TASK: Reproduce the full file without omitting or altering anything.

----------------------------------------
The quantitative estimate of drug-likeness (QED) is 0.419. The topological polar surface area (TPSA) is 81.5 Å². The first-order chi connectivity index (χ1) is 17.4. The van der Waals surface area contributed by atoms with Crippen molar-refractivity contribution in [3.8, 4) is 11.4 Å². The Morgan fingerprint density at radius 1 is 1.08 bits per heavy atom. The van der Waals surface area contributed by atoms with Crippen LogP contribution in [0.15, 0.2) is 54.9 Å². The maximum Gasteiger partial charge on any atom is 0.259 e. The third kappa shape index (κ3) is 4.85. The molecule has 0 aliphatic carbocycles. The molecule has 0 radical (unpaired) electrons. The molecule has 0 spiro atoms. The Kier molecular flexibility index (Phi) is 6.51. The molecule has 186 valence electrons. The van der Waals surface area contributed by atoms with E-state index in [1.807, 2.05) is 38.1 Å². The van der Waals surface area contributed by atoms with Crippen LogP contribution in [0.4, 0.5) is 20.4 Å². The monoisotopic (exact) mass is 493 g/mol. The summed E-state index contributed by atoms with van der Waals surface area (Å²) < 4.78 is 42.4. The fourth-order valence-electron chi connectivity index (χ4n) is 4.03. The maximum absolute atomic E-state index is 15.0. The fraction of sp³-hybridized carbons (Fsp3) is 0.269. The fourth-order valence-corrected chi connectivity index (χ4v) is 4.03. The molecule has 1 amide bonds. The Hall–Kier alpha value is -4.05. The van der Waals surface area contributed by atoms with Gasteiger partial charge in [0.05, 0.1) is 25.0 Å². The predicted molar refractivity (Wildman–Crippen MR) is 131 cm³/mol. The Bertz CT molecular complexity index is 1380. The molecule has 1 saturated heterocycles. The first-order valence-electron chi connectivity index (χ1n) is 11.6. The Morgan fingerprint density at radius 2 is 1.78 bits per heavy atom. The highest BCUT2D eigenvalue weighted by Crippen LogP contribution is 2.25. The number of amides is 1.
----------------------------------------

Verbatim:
The quantitative estimate of drug-likeness (QED) is 0.419. The topological polar surface area (TPSA) is 81.5 Å². The first-order chi connectivity index (χ1) is 17.4. The van der Waals surface area contributed by atoms with Crippen molar-refractivity contribution in [3.8, 4) is 11.4 Å². The Morgan fingerprint density at radius 1 is 1.08 bits per heavy atom. The van der Waals surface area contributed by atoms with Crippen LogP contribution in [0.15, 0.2) is 54.9 Å². The maximum Gasteiger partial charge on any atom is 0.259 e. The third kappa shape index (κ3) is 4.85. The molecule has 0 aliphatic carbocycles. The molecule has 0 radical (unpaired) electrons. The molecule has 0 spiro atoms. The Kier molecular flexibility index (Phi) is 6.51. The molecule has 186 valence electrons. The van der Waals surface area contributed by atoms with E-state index in [1.807, 2.05) is 38.1 Å². The van der Waals surface area contributed by atoms with Crippen LogP contribution in [0.4, 0.5) is 20.4 Å². The monoisotopic (exact) mass is 493 g/mol. The summed E-state index contributed by atoms with van der Waals surface area (Å²) < 4.78 is 42.4. The fourth-order valence-electron chi connectivity index (χ4n) is 4.03. The maximum absolute atomic E-state index is 15.0. The fraction of sp³-hybridized carbons (Fsp3) is 0.269. The fourth-order valence-corrected chi connectivity index (χ4v) is 4.03. The molecule has 1 amide bonds. The Hall–Kier alpha value is -4.05. The van der Waals surface area contributed by atoms with Gasteiger partial charge in [0.05, 0.1) is 25.0 Å². The predicted molar refractivity (Wildman–Crippen MR) is 131 cm³/mol. The Bertz CT molecular complexity index is 1380. The molecule has 1 saturated heterocycles. The first-order valence-electron chi connectivity index (χ1n) is 11.6. The Morgan fingerprint density at radius 2 is 1.78 bits per heavy atom. The highest BCUT2D eigenvalue weighted by Crippen LogP contribution is 2.25. The number of amides is 1.